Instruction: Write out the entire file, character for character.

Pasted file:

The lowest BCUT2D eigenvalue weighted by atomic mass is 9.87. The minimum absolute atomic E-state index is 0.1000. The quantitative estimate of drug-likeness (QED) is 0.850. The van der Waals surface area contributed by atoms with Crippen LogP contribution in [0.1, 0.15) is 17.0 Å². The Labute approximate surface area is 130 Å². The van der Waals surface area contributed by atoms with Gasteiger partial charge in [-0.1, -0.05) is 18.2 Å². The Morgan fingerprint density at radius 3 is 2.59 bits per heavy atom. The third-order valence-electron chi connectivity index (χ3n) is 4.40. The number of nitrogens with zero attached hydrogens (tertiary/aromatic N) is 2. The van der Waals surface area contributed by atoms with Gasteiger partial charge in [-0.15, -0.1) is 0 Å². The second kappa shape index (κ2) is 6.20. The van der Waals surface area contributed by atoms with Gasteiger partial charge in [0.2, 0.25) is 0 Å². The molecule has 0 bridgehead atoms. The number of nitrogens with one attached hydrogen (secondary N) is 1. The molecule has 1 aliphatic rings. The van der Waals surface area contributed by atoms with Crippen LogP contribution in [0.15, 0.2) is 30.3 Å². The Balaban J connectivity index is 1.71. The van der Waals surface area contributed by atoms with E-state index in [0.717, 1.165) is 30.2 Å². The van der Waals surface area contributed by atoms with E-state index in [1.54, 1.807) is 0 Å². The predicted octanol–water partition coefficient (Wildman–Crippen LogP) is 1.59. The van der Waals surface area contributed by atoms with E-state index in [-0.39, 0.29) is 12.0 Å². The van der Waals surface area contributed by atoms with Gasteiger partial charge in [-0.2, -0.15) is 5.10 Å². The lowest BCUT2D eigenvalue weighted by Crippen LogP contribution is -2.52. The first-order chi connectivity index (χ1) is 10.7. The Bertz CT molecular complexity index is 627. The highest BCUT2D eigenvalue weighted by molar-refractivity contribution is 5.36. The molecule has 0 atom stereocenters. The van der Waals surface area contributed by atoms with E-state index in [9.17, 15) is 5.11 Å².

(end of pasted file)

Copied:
The lowest BCUT2D eigenvalue weighted by atomic mass is 9.87. The minimum absolute atomic E-state index is 0.1000. The quantitative estimate of drug-likeness (QED) is 0.850. The van der Waals surface area contributed by atoms with Crippen LogP contribution in [0.1, 0.15) is 17.0 Å². The Labute approximate surface area is 130 Å². The van der Waals surface area contributed by atoms with Gasteiger partial charge in [-0.1, -0.05) is 18.2 Å². The Morgan fingerprint density at radius 3 is 2.59 bits per heavy atom. The third-order valence-electron chi connectivity index (χ3n) is 4.40. The number of nitrogens with zero attached hydrogens (tertiary/aromatic N) is 2. The van der Waals surface area contributed by atoms with Gasteiger partial charge in [-0.15, -0.1) is 0 Å². The second kappa shape index (κ2) is 6.20. The van der Waals surface area contributed by atoms with Gasteiger partial charge in [0.2, 0.25) is 0 Å². The molecule has 0 bridgehead atoms. The number of nitrogens with one attached hydrogen (secondary N) is 1. The molecule has 1 aliphatic rings. The van der Waals surface area contributed by atoms with Crippen LogP contribution in [0.15, 0.2) is 30.3 Å². The Balaban J connectivity index is 1.71. The van der Waals surface area contributed by atoms with E-state index in [0.717, 1.165) is 30.2 Å². The van der Waals surface area contributed by atoms with E-state index in [1.54, 1.807) is 0 Å². The predicted octanol–water partition coefficient (Wildman–Crippen LogP) is 1.59. The van der Waals surface area contributed by atoms with E-state index in [-0.39, 0.29) is 12.0 Å². The van der Waals surface area contributed by atoms with Gasteiger partial charge in [-0.2, -0.15) is 5.10 Å². The lowest BCUT2D eigenvalue weighted by Crippen LogP contribution is -2.52. The first-order chi connectivity index (χ1) is 10.7. The Bertz CT molecular complexity index is 627. The highest BCUT2D eigenvalue weighted by molar-refractivity contribution is 5.36. The molecule has 0 atom stereocenters. The van der Waals surface area contributed by atoms with E-state index in [9.17, 15) is 5.11 Å².